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So, I've been reading about the Higgs because of all of this excitement lately with the LHC. I'm just a layman in physics but one thing I understood was that the Higgs field permeates all of space with a non-zero value. So...

Is this like how the vacuum fluctuations don't allow for space to be truly empty?

Does the same thing happen to the electromagnetic field so that nowhere in the universe is there zero charge?

This QM stuff is deep lol

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Quantum mechanics and field theory are not intuitively comprehensible by the layman. It takes years of grounding in mathematics and physics before the tools are comprehensible and a new intuition is built about the microcosm behavior. The electromagnetic field and the weak and the strong, in contrast to the Higgs field, are dependent on the existence of charges. Of course a lot of virtual particles that exist in the vacuum sea are charged, and wherever one looks with some interactions a charge may be found, but not in the sense of the Higgs field. –  anna v Dec 13 '11 at 8:31
    
have a look at the wiki higgs article : en.wikipedia.org/wiki/Higgs_boson –  anna v Dec 13 '11 at 8:33
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I'm not asking to fully understand it. I'm just looking for a simple, illustrative, and not heavily mathematical explanation to the question. –  John Dec 13 '11 at 14:36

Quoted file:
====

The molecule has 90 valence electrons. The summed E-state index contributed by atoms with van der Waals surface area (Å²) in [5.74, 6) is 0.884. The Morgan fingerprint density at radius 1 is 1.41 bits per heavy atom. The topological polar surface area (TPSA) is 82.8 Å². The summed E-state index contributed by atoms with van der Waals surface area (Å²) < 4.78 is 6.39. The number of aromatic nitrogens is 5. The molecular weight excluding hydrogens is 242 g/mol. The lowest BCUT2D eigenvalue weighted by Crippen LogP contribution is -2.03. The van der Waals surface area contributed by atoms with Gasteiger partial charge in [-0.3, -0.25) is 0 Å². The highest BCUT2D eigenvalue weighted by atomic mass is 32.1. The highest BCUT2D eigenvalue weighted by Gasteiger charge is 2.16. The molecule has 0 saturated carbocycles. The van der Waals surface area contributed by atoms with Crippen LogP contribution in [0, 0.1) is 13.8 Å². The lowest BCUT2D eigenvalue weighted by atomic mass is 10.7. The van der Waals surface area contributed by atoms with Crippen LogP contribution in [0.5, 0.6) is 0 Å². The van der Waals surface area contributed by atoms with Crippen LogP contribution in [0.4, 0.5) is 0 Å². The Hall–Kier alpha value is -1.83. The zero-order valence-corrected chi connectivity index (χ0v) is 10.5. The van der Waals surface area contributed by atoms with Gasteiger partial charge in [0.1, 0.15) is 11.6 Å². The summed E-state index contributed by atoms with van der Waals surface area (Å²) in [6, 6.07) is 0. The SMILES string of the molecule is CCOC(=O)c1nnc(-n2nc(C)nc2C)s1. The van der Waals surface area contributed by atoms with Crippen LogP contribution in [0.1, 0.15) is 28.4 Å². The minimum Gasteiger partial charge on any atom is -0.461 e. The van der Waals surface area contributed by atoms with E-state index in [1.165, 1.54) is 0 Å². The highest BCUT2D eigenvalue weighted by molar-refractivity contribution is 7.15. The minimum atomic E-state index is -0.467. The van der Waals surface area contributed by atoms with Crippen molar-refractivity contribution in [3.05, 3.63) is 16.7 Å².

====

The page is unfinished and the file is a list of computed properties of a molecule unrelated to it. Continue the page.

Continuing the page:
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John, You mix two different problems.

Standard quantum fields have zero average values (at each space-time point) in the vacuum state. But their quantum energy (which is quadratic in fields) is not null in the vacuum state (it is positive for bosons and negative for fermions). These are quantum vacuum fluctuations (and electromagnetic field corresponds to bosons with spin 1).

Higgs quantum field is very special, because the average of its only "free" part(the Higgs particle) is not zero in the vacuum state (at each space-time point), and it turns to be that this no zero value gives a mass to a lot of particles (W and Z bosons, quarks, leptons, etc...). If you want, the more the Higgs field interact with a particle field, the more the mass of this particle is high.

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Ok, I think I understand it but I'm a bit of a layman. What does it mean that they're average charge is zero (which I understand) but they're average energy is not zero? –  John Dec 13 '11 at 21:57
    
I was wrong => I am going to edit this... Energy and charge are different. The energy of a standard quantum field in the vaccuum state takes a non-zero value. On the other side, different fields may interact, for instance the electron field and the photon field (EM field) interact, and the strengh of the interaction is proportionnal to the charge of the electron. –  Trimok Dec 14 '11 at 11:51
    
"Does the same thing happen to the electromagnetic field so that nowhere in the universe is there zero charge?" -- You're right I totally screwed up how I asked this question lol. Thanks. –  John Dec 14 '11 at 14:06

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